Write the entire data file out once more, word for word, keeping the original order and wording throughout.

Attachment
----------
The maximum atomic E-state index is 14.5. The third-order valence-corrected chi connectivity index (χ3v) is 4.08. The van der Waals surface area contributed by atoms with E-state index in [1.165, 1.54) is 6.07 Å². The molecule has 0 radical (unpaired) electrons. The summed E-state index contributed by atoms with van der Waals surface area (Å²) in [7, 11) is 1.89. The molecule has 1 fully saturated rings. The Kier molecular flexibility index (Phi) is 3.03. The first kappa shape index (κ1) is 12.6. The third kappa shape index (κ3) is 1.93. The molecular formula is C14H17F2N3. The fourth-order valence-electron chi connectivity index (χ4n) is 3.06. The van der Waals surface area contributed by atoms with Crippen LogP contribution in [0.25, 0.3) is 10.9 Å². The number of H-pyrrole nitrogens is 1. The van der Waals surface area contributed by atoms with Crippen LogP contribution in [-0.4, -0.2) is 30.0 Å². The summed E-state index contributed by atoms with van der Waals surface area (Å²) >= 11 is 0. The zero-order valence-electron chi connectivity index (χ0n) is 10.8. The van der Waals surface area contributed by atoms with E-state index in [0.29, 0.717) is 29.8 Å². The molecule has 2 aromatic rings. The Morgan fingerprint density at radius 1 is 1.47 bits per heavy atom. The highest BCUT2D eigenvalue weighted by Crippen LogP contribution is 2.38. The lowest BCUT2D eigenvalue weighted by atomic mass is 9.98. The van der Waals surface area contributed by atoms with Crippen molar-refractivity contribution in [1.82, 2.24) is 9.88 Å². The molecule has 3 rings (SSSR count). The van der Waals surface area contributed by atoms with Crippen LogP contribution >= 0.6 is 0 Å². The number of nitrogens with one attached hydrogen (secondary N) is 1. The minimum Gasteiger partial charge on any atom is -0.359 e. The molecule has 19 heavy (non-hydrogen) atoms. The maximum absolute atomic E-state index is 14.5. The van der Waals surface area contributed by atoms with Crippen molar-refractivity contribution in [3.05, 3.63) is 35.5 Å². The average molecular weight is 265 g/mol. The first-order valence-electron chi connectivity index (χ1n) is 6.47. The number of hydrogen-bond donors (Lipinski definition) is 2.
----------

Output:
The maximum atomic E-state index is 14.5. The third-order valence-corrected chi connectivity index (χ3v) is 4.08. The van der Waals surface area contributed by atoms with E-state index in [1.165, 1.54) is 6.07 Å². The molecule has 0 radical (unpaired) electrons. The summed E-state index contributed by atoms with van der Waals surface area (Å²) in [7, 11) is 1.89. The molecule has 1 fully saturated rings. The Kier molecular flexibility index (Phi) is 3.03. The first kappa shape index (κ1) is 12.6. The third kappa shape index (κ3) is 1.93. The molecular formula is C14H17F2N3. The fourth-order valence-electron chi connectivity index (χ4n) is 3.06. The van der Waals surface area contributed by atoms with Crippen LogP contribution in [0.25, 0.3) is 10.9 Å². The number of H-pyrrole nitrogens is 1. The van der Waals surface area contributed by atoms with Crippen LogP contribution in [-0.4, -0.2) is 30.0 Å². The summed E-state index contributed by atoms with van der Waals surface area (Å²) >= 11 is 0. The zero-order valence-electron chi connectivity index (χ0n) is 10.8. The van der Waals surface area contributed by atoms with E-state index in [0.29, 0.717) is 29.8 Å². The molecule has 2 aromatic rings. The Morgan fingerprint density at radius 1 is 1.47 bits per heavy atom. The highest BCUT2D eigenvalue weighted by Crippen LogP contribution is 2.38. The lowest BCUT2D eigenvalue weighted by atomic mass is 9.98. The van der Waals surface area contributed by atoms with Crippen molar-refractivity contribution in [1.82, 2.24) is 9.88 Å². The molecule has 3 rings (SSSR count). The van der Waals surface area contributed by atoms with Crippen LogP contribution >= 0.6 is 0 Å². The number of nitrogens with one attached hydrogen (secondary N) is 1. The minimum Gasteiger partial charge on any atom is -0.359 e. The molecule has 19 heavy (non-hydrogen) atoms. The maximum absolute atomic E-state index is 14.5. The van der Waals surface area contributed by atoms with Crippen molar-refractivity contribution in [3.05, 3.63) is 35.5 Å². The average molecular weight is 265 g/mol. The first-order valence-electron chi connectivity index (χ1n) is 6.47. The number of hydrogen-bond donors (Lipinski definition) is 2.